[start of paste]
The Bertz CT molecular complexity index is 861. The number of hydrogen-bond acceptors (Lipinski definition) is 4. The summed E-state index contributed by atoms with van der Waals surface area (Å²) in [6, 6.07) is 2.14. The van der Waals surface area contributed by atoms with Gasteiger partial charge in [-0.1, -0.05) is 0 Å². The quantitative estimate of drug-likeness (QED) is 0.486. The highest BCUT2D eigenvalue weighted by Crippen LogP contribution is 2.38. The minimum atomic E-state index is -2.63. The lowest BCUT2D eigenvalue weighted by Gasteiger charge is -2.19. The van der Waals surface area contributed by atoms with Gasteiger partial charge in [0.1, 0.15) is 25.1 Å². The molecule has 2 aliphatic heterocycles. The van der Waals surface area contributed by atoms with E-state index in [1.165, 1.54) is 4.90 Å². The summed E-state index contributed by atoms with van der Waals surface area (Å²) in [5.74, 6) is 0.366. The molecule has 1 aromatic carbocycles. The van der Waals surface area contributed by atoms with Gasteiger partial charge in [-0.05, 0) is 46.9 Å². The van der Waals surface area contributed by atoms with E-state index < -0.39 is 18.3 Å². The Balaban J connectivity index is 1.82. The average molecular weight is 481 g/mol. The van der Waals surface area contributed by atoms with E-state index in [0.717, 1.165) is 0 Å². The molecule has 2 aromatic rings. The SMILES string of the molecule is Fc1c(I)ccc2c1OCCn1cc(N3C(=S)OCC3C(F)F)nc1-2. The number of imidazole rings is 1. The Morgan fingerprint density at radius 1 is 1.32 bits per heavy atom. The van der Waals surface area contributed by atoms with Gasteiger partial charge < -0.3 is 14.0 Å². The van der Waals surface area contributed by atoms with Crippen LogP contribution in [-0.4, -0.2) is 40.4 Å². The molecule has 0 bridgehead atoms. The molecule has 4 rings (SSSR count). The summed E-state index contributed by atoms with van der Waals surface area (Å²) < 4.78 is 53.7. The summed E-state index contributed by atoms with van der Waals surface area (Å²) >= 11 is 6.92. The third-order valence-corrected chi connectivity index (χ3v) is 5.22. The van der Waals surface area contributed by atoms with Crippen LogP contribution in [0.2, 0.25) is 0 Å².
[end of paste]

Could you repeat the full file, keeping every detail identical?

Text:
The Bertz CT molecular complexity index is 861. The number of hydrogen-bond acceptors (Lipinski definition) is 4. The summed E-state index contributed by atoms with van der Waals surface area (Å²) in [6, 6.07) is 2.14. The van der Waals surface area contributed by atoms with Gasteiger partial charge in [-0.1, -0.05) is 0 Å². The quantitative estimate of drug-likeness (QED) is 0.486. The highest BCUT2D eigenvalue weighted by Crippen LogP contribution is 2.38. The minimum atomic E-state index is -2.63. The lowest BCUT2D eigenvalue weighted by Gasteiger charge is -2.19. The van der Waals surface area contributed by atoms with Gasteiger partial charge in [0.1, 0.15) is 25.1 Å². The molecule has 2 aliphatic heterocycles. The van der Waals surface area contributed by atoms with E-state index in [1.165, 1.54) is 4.90 Å². The summed E-state index contributed by atoms with van der Waals surface area (Å²) in [5.74, 6) is 0.366. The molecule has 1 aromatic carbocycles. The van der Waals surface area contributed by atoms with Gasteiger partial charge in [-0.05, 0) is 46.9 Å². The van der Waals surface area contributed by atoms with E-state index < -0.39 is 18.3 Å². The Balaban J connectivity index is 1.82. The average molecular weight is 481 g/mol. The van der Waals surface area contributed by atoms with E-state index in [0.717, 1.165) is 0 Å². The molecule has 2 aromatic rings. The SMILES string of the molecule is Fc1c(I)ccc2c1OCCn1cc(N3C(=S)OCC3C(F)F)nc1-2. The number of imidazole rings is 1. The Morgan fingerprint density at radius 1 is 1.32 bits per heavy atom. The van der Waals surface area contributed by atoms with Gasteiger partial charge < -0.3 is 14.0 Å². The van der Waals surface area contributed by atoms with Crippen LogP contribution in [-0.4, -0.2) is 40.4 Å². The molecule has 0 bridgehead atoms. The molecule has 4 rings (SSSR count). The summed E-state index contributed by atoms with van der Waals surface area (Å²) < 4.78 is 53.7. The summed E-state index contributed by atoms with van der Waals surface area (Å²) >= 11 is 6.92. The third-order valence-corrected chi connectivity index (χ3v) is 5.22. The van der Waals surface area contributed by atoms with Crippen LogP contribution in [0.2, 0.25) is 0 Å².